The Pentagon is investigating a cyber incident after the records of 30,000 U.S military and civilian workers were compromised by threat actors in a breach of the US Department of Defense (DoD) systems.
According to Pentagon statements to the Associated Press (AP) an internal cyber-security team discovered the breach on October 4.
They found that the personal information and credit card details stored in travel records of DoD workers had been stolen.
Speaking to AP, Pentagon spokesman Lt. Col. Joseph Buccino commented: “The department is continuing to assess the risk of harm and will ensure notifications are made to affected personnel.”
The weak link within their systems appears to have involved a third party vendor, although due to the on-going investigation and security concerns the Pentagon has declined to name the vendor. They commented through Lt. Col. Buccino that it: “Has taken steps to have the vendor cease performance under its contracts.”
DoD Cyber-Security Concerns
It’s a bad month for DoD cybersecurity teams, with it earlier reported by the US Government Accountability Office that advanced weapon systems were been developed by the DoD that contained major cybersecurity vulnerabilities.
The report found that: “In one case, it took a two-person test team just one hour to gain initial access to a weapon system and one day to gain full control of the system they were testing.”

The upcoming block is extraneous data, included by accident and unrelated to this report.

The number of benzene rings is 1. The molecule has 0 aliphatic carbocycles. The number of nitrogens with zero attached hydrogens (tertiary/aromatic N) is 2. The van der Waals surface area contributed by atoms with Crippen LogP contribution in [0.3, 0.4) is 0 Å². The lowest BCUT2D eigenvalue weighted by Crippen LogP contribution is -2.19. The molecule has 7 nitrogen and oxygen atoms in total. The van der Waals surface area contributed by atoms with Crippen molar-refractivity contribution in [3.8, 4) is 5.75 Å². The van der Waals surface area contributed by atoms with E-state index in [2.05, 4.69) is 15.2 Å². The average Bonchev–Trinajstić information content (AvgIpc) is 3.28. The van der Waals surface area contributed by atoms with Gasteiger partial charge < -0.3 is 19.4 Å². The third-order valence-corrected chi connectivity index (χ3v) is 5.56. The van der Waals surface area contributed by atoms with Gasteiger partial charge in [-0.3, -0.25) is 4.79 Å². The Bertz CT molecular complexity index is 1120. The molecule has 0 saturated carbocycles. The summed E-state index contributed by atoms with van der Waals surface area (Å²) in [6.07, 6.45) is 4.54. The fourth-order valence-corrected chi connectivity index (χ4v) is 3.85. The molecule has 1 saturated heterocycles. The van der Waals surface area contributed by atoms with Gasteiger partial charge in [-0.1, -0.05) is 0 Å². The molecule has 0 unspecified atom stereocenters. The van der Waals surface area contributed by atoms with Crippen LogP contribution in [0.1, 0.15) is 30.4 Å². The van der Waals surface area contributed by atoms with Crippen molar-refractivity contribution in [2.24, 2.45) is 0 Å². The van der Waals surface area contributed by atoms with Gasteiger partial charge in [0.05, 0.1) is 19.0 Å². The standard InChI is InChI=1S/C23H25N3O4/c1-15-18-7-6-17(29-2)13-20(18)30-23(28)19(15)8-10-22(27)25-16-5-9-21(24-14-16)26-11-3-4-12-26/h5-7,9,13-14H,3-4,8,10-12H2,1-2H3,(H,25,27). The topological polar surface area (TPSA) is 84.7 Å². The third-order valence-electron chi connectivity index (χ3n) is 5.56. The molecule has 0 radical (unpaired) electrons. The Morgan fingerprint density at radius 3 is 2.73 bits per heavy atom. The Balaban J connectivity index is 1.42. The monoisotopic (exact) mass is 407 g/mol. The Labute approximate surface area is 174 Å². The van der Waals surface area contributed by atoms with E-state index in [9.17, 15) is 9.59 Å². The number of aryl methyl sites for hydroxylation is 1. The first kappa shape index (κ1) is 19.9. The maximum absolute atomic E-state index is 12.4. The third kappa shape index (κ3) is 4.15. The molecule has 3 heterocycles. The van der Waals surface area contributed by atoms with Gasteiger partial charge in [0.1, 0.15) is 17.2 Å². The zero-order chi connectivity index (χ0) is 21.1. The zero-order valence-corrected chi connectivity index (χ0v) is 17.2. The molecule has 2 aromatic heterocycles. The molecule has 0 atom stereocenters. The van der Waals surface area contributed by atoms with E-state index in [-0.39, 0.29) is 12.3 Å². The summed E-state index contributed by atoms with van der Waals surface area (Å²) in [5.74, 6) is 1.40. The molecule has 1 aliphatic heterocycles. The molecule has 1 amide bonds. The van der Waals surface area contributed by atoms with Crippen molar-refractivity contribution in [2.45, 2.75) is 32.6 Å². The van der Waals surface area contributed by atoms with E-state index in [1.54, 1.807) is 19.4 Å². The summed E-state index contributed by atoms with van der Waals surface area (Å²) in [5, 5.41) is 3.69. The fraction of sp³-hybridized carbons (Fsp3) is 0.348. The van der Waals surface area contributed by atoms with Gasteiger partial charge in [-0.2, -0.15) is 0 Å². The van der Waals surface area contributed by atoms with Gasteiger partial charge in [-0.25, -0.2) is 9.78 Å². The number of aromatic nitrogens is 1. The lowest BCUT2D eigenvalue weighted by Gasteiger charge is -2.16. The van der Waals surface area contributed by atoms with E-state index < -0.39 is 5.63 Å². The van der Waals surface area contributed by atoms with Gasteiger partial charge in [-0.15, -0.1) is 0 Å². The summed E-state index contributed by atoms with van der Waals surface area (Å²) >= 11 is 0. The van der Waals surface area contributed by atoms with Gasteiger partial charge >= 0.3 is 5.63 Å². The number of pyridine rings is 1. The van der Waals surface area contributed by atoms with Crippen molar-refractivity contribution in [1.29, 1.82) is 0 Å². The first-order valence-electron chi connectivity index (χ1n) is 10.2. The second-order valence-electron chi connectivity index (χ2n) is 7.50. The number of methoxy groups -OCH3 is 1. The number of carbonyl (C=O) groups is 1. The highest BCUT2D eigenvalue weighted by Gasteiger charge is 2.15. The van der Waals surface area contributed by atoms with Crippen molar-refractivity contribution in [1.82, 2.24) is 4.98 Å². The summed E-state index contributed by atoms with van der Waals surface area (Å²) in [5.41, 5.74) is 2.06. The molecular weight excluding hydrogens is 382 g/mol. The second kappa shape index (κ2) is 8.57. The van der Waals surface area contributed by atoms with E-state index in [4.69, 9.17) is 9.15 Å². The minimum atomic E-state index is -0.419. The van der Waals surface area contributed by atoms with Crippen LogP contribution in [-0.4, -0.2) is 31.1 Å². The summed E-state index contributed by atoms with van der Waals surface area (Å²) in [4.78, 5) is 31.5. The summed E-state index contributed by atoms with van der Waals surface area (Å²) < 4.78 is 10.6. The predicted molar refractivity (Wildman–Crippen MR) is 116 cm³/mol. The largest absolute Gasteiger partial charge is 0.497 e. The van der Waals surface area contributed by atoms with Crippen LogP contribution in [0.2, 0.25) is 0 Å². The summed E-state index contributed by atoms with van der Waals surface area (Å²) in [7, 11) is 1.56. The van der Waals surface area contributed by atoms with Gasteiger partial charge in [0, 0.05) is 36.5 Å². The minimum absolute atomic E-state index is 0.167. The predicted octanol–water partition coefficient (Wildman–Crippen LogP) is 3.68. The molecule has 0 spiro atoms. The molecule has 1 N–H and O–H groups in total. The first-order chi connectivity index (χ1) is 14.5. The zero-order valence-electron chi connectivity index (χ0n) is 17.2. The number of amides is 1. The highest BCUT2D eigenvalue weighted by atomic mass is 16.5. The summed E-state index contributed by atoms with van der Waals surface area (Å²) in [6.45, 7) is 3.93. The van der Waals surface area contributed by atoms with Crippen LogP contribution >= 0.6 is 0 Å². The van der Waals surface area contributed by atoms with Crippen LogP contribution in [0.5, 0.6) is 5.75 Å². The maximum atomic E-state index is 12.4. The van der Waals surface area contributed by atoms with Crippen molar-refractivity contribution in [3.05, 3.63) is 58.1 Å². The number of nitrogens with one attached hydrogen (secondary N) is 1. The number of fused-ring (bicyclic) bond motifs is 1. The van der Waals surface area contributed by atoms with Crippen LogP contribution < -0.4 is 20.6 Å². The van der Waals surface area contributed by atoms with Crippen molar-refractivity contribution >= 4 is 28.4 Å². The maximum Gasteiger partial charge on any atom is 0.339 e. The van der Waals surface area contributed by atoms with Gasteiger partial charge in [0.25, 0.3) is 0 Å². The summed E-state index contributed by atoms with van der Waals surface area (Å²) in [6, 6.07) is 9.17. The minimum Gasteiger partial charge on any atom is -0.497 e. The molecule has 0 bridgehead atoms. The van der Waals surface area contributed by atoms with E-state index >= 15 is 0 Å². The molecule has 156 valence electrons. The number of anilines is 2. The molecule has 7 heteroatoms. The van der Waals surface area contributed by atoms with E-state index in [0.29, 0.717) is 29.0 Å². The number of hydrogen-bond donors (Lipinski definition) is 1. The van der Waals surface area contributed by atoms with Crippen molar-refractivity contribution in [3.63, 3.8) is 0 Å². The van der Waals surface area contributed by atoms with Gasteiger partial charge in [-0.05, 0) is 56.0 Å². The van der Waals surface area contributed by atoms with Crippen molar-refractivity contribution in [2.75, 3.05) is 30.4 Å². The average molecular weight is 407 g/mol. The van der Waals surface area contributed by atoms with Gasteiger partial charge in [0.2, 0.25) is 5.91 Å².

Another test team discovered that it could emulated a denial of service attack by rebooting the systems, which resulted in the system not being able to carry out its stated mission for a period of time.
When viewing the incident: “41 Operators reported that they did not suspect a cyber attack because unexplained crashes were normal for the system.”
The Pentagon breach follows reports that the UK’s Ministry of Defence was itself exposed to 37 cybersecurity incidents last year.
In heavily redacted reports obtained by Sky News it was alleged that critical security information was located in vulnerable systems that could be accessed by foreign states’ surveillance or threat actors.
The MoD commented to Sky News that to disclose any further information other than that the breaches exist would: “Provide potential adversaries with valuable intelligence on MoD’s and our industry partners’ ability to identify incidents and react to trends.”
“Disclosure of the information would be likely to increase the risk of a cyber-attack against IT capability, computer networks and communication devices.”
It was also reported that some peripheral devices had not been scanned as part of cybersecurity due diligence and yet were found to be connected to systems containing classified information.
This article is from the CBROnline archive: some formatting and images may not be present.
Join Our Newsletter
Want more on technology leadership?
Sign up for Tech Monitor's weekly newsletter, Changelog, for the latest insight and analysis delivered straight to your inbox.